One of the design goals with the barn was to able to care for the goats, chickens, and the livestock guardian dog from inside the structure, without necessarily tromping around outside in the often-wet Washington weather. To that end, one of the back (uphill) walls of the octagon will therefore be common with one of the walls of the coop and provide access to nest boxes for egg collection as well as food and water containers. After a few free Craigslist lumber finds, I was ready to proceed...
Not being able to cut up local wildwoods has been a real missing piece of my woodworking puzzle. Just recently I found a nearby Bandsawmill and now I’m like a kid at Christmas cadging local woods from my local area and having them sawn. All of the wood I have found and cut is deadfall and windfall. This includes a 30” diameter 6 foot section of Pecan from a neighbors field. The tree was blown over last spring and I cut the upper parts for my wood stove and barbecue smoker. Wh...
Today I made a small purchase of timber. when I received the bill I choked, 1m of 100×100 redwood at 12.20 GBP thats $19.6 USD 7.2m of 225mmx47mm pine floor joist at £6.17 per meter ($9.92 USD per meter) thats £44.42 GBP or $71.39 USDPro discount reduced this to £32.78 + VAT (Tax) £6.56, total of £39.34 GBP or $63.23 USD The redwood is ok, not the best or even real good, but ok.The pine joists are C16 which is about the lowest grade, full of knots and sap pockets Like every thin...
A couple weeks ago I mentioned that I would be making a visit to my church friend’s lumberyard. Here’s an update: This friend of mine is having her warehouse guy look for all the lumber I need from rejected timber. Now I’m not sure what causes something to be rejected. I suppose export-grade stuff would have to be pretty good, so maybe rejected wood is still okay. As long as the wood is straight and not rotten, it should work for a bench, right? Even pinholes would be oka...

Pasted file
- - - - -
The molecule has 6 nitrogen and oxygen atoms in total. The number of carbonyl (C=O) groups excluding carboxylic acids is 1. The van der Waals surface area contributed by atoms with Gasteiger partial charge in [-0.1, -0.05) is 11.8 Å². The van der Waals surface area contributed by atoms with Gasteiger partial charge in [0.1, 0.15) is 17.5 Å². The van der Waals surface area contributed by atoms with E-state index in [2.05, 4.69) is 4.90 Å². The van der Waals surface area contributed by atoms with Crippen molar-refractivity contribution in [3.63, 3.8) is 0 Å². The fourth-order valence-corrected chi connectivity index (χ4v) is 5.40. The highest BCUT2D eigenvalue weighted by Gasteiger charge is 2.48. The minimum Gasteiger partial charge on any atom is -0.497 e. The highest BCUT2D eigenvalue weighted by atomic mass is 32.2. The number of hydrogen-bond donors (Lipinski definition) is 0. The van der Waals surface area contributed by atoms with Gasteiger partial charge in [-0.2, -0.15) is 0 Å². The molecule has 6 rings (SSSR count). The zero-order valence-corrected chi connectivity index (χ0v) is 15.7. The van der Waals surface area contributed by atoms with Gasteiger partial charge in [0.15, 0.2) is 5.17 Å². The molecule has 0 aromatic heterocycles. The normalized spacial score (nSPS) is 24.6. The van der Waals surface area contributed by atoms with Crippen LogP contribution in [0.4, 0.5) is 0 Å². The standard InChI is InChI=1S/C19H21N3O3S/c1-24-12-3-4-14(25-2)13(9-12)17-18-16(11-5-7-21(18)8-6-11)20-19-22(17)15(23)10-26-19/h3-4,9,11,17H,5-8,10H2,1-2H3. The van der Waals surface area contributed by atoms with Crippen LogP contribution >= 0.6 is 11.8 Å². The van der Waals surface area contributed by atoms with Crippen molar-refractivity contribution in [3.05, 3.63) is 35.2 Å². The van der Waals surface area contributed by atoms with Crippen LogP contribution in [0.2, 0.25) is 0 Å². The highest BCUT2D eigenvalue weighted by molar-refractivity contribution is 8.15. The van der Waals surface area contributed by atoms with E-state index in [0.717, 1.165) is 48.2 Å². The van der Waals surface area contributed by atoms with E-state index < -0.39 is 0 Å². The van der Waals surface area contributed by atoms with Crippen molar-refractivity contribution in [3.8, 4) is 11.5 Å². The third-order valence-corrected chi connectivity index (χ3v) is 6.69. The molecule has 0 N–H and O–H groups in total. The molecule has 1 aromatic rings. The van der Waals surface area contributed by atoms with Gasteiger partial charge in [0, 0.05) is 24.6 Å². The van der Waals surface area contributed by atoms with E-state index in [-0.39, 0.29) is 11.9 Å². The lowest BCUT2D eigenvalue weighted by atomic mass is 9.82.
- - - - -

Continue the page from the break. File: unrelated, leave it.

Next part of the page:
At the garden I dug old stump of Prunus avium. I was there for some years. Summer is here so I decided to divide it to half parts. My friend helped me with sawing by crosscut saw (little blunt). It was very hard work. But after some hours very beautiful timbers shows. I grinded it and soaked with water. You ca see it’s little stained by fungi.
Clean and simple info on some basic hand saws in a workshop. View article
I failed to get around during the weekend and only captured these shots of some of the timber left last thing on Sunday afternoon… Very busy with my boards etc and answering questions about the Torque…after all that was what I was there for…Lots of different timber available and well priced… There were some bargains to be had… from what I saw being carried out of the show past the Torque Workcentre Stand… George sold out on the Saturday and had to cu...
As May rolled around and the weather grew nicer, I could finally get to work in earnest making the timber wall frames. I was planning for a barn raising sometime in later June, hopefully getting a dozen or so friends and family to help me set the wall frames up and to wrangle the 8 rafters for the roof. Through a co-worker who was tearing out her deck, I got a good pile of usuable 2×6 boards, some pressure-treated 4×4s, and some concrete footing blocks. I used the 4×4s and 2...
Rather than buying posts from a big box store or even purchasing 6×6 timbers from a local sawmill, I wanted to use some of the alders and maples that cover most of my property. Without a broadaxe or adze, I have limited means to hew the timbers square, so I’ll be using them as roundwood. Fortunately, Ben Law’s book on Roundwood Timber Framing provides a great resource to plan it out. I am planning to rest the eight upright posts on prepared padstones rather than sink them ...
By the time of the first snowfall in December (again, I’m writing this months after the fact), I had collected enough timber for all of my posts and beams (with a few extras just in case) and about half of my rafters. With the help of Eleanor, my oldest daughter (she’s 9), I drawknifed the bark off the logs and stacked and stickered them for drying over the winter and spring. By April they had lost considerable amounts of water weight, but many of them showed some considerable ...
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